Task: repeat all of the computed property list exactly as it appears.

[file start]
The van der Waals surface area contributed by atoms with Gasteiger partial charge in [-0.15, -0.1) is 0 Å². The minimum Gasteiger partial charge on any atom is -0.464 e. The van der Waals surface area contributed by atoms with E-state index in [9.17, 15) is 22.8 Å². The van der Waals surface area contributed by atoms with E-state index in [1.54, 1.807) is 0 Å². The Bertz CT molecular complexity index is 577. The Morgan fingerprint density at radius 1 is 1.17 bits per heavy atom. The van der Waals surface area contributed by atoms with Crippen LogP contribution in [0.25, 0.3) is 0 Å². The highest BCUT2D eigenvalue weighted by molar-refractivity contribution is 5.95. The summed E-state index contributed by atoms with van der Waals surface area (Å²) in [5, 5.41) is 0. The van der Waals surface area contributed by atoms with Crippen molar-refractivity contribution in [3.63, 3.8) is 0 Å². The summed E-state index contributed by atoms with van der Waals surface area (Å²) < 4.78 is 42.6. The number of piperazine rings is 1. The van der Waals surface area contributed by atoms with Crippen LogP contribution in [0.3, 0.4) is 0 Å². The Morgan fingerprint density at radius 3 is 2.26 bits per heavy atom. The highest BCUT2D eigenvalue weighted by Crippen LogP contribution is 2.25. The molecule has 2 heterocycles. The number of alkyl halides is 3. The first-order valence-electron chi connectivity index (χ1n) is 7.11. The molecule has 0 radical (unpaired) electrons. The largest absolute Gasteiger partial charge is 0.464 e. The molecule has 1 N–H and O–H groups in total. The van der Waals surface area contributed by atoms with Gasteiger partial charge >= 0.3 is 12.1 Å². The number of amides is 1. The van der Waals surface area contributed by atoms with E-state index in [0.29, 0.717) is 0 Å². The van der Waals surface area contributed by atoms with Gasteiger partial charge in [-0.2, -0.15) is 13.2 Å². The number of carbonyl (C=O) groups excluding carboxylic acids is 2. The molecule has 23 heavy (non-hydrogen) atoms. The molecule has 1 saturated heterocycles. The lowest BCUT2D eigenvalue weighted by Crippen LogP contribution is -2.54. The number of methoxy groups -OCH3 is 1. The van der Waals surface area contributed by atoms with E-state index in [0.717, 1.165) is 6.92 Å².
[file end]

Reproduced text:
The van der Waals surface area contributed by atoms with Gasteiger partial charge in [-0.15, -0.1) is 0 Å². The minimum Gasteiger partial charge on any atom is -0.464 e. The van der Waals surface area contributed by atoms with E-state index in [9.17, 15) is 22.8 Å². The van der Waals surface area contributed by atoms with E-state index in [1.54, 1.807) is 0 Å². The Bertz CT molecular complexity index is 577. The Morgan fingerprint density at radius 1 is 1.17 bits per heavy atom. The van der Waals surface area contributed by atoms with Crippen LogP contribution in [0.25, 0.3) is 0 Å². The highest BCUT2D eigenvalue weighted by molar-refractivity contribution is 5.95. The summed E-state index contributed by atoms with van der Waals surface area (Å²) in [5, 5.41) is 0. The van der Waals surface area contributed by atoms with Crippen molar-refractivity contribution in [3.63, 3.8) is 0 Å². The summed E-state index contributed by atoms with van der Waals surface area (Å²) < 4.78 is 42.6. The number of piperazine rings is 1. The van der Waals surface area contributed by atoms with Crippen LogP contribution in [0.3, 0.4) is 0 Å². The Morgan fingerprint density at radius 3 is 2.26 bits per heavy atom. The highest BCUT2D eigenvalue weighted by Crippen LogP contribution is 2.25. The molecule has 2 heterocycles. The number of alkyl halides is 3. The first-order valence-electron chi connectivity index (χ1n) is 7.11. The molecule has 0 radical (unpaired) electrons. The largest absolute Gasteiger partial charge is 0.464 e. The molecule has 1 N–H and O–H groups in total. The van der Waals surface area contributed by atoms with Gasteiger partial charge >= 0.3 is 12.1 Å². The number of amides is 1. The van der Waals surface area contributed by atoms with E-state index in [0.29, 0.717) is 0 Å². The van der Waals surface area contributed by atoms with Gasteiger partial charge in [-0.2, -0.15) is 13.2 Å². The number of carbonyl (C=O) groups excluding carboxylic acids is 2. The molecule has 23 heavy (non-hydrogen) atoms. The molecule has 1 saturated heterocycles. The lowest BCUT2D eigenvalue weighted by Crippen LogP contribution is -2.54. The number of methoxy groups -OCH3 is 1. The van der Waals surface area contributed by atoms with E-state index in [0.717, 1.165) is 6.92 Å².